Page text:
For years the Marvel Cinematic Universe has been known for pushing the boundaries and redefining what a superhero movie is and WandaVision, their first show, is no exception. WandaVision is a tale of loss, grief, and healing hidden within intricate layers of humor, character studies and metanarrative. On the surface it is a family-friendly dive into the waters of Marvel’s storytelling week after week, but the show proves again and again that there is more than meets the eye when it comes to each onscreen moment. WandaVision is the kind of show that will keep you guessing on deeper, hidden meanings within seemingly innocuous moments. Unlike most such shows that miss the mark when it comes to solving the mystery though, WandaVision sticks the landing. It is a show with such excellent craftsmanship that it bears rewatching, being the sort of story to unlock new truths that were overlooked or not understood upon a first viewing.
The Marvel movies have increased in number and complexity over the years, causing the characters within them to have story arcs that span multiple films. WandaVision is placed after the events of Avengers: Endgame and deals with the aftermath of the events that took place in Infinity War to Wanda Maximoff and The Vision. The show will be appreciated on a deeper level if one has followed the couple’s story from Age of Ultron to the present day, but for those who have not seen the films, a simple summary will suffice to get you on track. Wanda has lost everyone. Her parents, brother and husband are all dead and gone. The story would seem to start with her broken and alone then, correct? Instead we find The Vision to be alive and well, married to Wanda and apparently living an idyllic 1950’s life with her in black and white as though they were on a sitcom. A mysterious beginning to be sure, one that unfolds into even more mystery and intrigue as the series continues.
Wanda has been a character who throughout the Marvel films has only been given moments of screen time, mere minutes to encompass the heavy losses she has experienced in life and the effects this trauma has had upon her. To give her character time to truly dwell on all that has befallen her and who she is because of it is exactly what was needed to provide Wanda the development needed to fully step into her role as the one and only Scarlet Witch. For years we as an audience have been told of her potential and been given glimpses of her might, but WandaVision is the first time we have seen Wanda employ the most powerful weapon in her arsenal: the ability to reshape reality itself.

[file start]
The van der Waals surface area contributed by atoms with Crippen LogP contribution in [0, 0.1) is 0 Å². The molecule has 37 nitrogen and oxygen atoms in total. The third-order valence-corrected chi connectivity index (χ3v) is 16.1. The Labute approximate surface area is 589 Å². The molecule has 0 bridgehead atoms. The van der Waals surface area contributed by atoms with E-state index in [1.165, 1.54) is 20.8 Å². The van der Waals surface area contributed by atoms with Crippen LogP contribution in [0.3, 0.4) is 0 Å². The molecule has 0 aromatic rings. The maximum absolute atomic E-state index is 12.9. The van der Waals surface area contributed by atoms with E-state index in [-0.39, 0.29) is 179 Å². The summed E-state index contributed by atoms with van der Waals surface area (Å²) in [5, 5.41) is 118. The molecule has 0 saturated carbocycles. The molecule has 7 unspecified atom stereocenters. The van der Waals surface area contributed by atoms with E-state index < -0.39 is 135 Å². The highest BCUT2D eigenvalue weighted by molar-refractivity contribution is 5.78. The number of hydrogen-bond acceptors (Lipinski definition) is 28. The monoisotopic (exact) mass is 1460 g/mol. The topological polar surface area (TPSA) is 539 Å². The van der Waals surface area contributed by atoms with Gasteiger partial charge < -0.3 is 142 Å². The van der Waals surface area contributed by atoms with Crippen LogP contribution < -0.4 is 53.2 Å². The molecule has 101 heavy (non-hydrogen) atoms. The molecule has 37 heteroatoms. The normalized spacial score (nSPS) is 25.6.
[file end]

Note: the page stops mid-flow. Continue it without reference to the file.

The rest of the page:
What would you do if you could change reality? Which mistakes would you try to erase? Would you try to change yourself or those around you? And if you could, would you bring someone back? For anyone who has experienced the loss of a loved one, I believe WandaVision will hit different. For those who haven’t, I hope the show serves as a window into the immeasurable pain but also the abiding love that comes with such a loss. The show may be light on violence to ensure its location on Disney+, but it does not pull its emotional punches. The feeling upon reaching the end of the show is almost ineffable, just as the process of recovery from trauma is difficult to fit into pre-made categories or prettily written words.
The success of and critical praise for WandaVision is promising for the future of the MCU. Over the years, critics have spoken of “superhero burnout”, the idea that there will come a time when people are no longer interested in watching caped heroes fight fantastical villains on the big screen again and again. However, Marvel has proven again and again that the answer to burnout is not less superheroes – it is different stories. Marvel’s films are no longer superhero movies in the classic sense of telling a hero’s origin story and acting as though their life as a hero afterwards is simply par for the course. The heroes grow and change as the films progress and the artistry and narrative of the films themselves continues to take new and thought-provoking forms rather than falling into the stalemate of old tricks. WandaVision is proof that the silver screen is fertile ground for further superhero tales and deeper character studies than can be afforded in the summer blockbuster of each year.
There’s still plenty to come from Marvel this year. The Falcon and the Winter Soldier is due to drop next as well as the animated series What If…. If either shows is a fraction as good as WandaVision, we are in for a treat. We’ll also be seeing Wanda again in 2022 in Doctor Strange in the Multiverse of Madness, though Marvel is still keeping a tight lid on what exactly that movie will entail. The potential for superheroes is limitless because at their core, superheroes are human and humans shall never cease to desire to understand their own selves better through observing the lives and stories of others. Well done, Marvel. WandaVision is truly a show for the history books in terms of cinematography and storytelling, a gem in the MCU pantheon. Thank you, from the bottom of my heart, for telling this story.